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Butterfly Soars, Again

Brown Theater, Wortham Theater Center
01/23/2015 -  & Jan 25, 28, 31, Feb 6, 8, 2015
Giacomo Puccini: Madama Butterfly
Alexey Dolgov (Pinkerton), John Easterlin (Goro), Sofia Selowsky (Suzuki), Scott Hendricks (Sharpless), Ana María Martínez (Cio-Cio-San), Katherine McDaniel (Cousing), Joy Jonstone (Mother), Joe Key (Uncle Yakuside), Debra Alons (Aunt), Thomas Richards (Imperial Commissioner), Jon Janacek (Registrar), Reginald Smith Jr. (The Bonze), Morgan Perase (Prince Yamadori), D'Ana Lombard (Kate Pinkerton)
Houston Grand Opera Orchestra and Chorus, Giancarlo Guerrero (Conductor)
Louisa Muller (director), Christopher Oram (set and costume designer), Neil Austin (lighting designer)

A. Dolgov, A. M. Martínez (© Lynn Lane )

Puccini's Butterfly has landed once again on the Houston stage, in the same production and with the same Cio-Cio-San as its last visit. Ana María Martínez's first performance of the role was a breath of fresh air, and in the intervening years, her portrayal has become more nuanced and less naïve. She is in excellent voice, able to control phrases, pass through varying registers and convincingly portray Puccini's complex teenager, especially in the last two-thirds of the opera.

Alexey Dolgov also makes a return to Houston, giving a much stronger impression than in his appearance in the company's Ariadne auf Naxos. His voice is an excellent match for Pinkerton, as is his appearance: he and Martinez make quite an attractive couple on stage. Dolgov portrayed virility in the opening act and, in the third, a sense of too-little-too-late awareness of the tragedy he has caused. One wishes that his excellent singing could remedy Pinkerton's incorrigible character.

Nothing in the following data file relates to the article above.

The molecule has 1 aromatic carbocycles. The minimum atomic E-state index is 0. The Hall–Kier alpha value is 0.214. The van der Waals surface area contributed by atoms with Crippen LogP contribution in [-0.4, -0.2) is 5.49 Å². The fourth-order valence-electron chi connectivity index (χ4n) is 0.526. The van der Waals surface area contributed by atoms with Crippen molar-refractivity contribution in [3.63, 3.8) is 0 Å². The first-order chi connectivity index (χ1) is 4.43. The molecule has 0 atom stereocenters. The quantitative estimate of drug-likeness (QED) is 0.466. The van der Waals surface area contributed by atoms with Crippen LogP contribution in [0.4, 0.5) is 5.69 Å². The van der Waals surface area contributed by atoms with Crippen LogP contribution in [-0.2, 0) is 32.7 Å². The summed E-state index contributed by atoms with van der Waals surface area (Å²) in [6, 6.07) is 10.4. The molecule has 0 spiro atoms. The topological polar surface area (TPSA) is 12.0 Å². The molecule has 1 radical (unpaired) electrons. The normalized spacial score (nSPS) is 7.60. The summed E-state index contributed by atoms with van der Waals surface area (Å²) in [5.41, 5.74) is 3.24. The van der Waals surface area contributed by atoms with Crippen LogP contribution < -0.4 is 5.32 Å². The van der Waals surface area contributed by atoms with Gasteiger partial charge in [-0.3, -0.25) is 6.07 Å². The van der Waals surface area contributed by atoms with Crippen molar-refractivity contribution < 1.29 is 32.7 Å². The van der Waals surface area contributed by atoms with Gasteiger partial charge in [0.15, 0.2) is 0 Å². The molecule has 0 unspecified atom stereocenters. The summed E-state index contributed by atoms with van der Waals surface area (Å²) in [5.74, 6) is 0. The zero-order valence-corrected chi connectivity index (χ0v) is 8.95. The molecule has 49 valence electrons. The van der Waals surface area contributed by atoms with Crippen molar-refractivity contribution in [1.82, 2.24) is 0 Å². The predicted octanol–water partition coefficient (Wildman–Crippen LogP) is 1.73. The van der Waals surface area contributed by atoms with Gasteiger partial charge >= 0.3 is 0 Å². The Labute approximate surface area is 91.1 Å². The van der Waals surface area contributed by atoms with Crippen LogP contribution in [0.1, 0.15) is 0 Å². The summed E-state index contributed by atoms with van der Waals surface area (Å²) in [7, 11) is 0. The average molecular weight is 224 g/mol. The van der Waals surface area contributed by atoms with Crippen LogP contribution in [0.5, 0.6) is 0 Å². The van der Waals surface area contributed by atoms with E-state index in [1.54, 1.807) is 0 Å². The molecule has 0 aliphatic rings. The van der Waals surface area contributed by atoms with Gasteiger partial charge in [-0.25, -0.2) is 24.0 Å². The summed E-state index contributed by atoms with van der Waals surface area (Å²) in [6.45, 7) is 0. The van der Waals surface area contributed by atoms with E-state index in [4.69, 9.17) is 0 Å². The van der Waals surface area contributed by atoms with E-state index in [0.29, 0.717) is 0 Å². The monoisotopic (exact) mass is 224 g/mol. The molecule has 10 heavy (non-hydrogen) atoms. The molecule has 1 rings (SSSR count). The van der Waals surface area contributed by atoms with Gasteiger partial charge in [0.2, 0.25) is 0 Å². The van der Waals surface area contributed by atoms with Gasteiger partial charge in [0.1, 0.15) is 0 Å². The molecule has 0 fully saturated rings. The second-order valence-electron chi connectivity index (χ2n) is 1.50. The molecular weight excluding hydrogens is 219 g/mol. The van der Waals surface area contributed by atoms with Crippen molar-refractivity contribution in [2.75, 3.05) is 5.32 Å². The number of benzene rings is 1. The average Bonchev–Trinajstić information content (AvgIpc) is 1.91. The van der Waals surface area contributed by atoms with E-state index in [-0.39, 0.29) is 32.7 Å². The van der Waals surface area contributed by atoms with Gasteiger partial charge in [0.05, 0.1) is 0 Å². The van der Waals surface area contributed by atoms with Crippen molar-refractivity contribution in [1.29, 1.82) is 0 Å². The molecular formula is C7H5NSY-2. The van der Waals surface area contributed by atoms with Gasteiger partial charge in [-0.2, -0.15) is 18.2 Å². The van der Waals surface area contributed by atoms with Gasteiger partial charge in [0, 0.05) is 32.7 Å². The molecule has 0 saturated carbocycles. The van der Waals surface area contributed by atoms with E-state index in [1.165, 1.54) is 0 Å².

As in the 2010 production, the bulk of the cast was filled out by Houston Grand Opera Studio artists, many making their company debuts. Sofia Selowsky has a gorgeous voice, but her Suzuki was at times overpowered by Puccini's orchestrations. Her voice would be excellent in HGO's concurrent Magic Flute. Morgan Pearse's Yamadori and D'Ana Lombard's Pinkerton gave us but a glimpse of these two artists, both of whom also possess fine but subtle voices. Reginald Smith Jr. has impressed again and again, and his powerful but tastefully-deployed bass-baritone made the Bonze's brief appearance a highlight of the evening.

Michael Grandage's production, here revived by Louisa Muller, is visually intoxicating. The gradual shifts in the sky in the background smartly mimic the opera's plot, and the costuming is gorgeous. Giancarlo Guerrero seems intent at maximizing the contrast in Puccini's score, sometimes in harmony but sometimes at odds with the cast. The first act was urgent and tersely rhythmic, with brass and winds encouraged to project, at times catching the singers off guard with zippy tempos or overwhelming them with shear orchestral amplitude. In slower moments, Guerrero was prone to linger. "Un bel di vedremo", by now a Martinez signature, found the singer wanting to keep the music flowing, the conductor wanting to stop and milk each phrase for all its worth. The HGO chorus created an ethereal whisper in the "Humming Chorus" while skillfully adding their chatter to the story.

I long for a less-frequent Puccini work to come to the Houston Stage; the company has never done La fanciulla del West. Those who saw this Butterfly in 2010 can enjoy revisiting one of HGO's strongest recent productions, and those coming to it for the first time will find much to enjoy.

Marcus Karl Maroney



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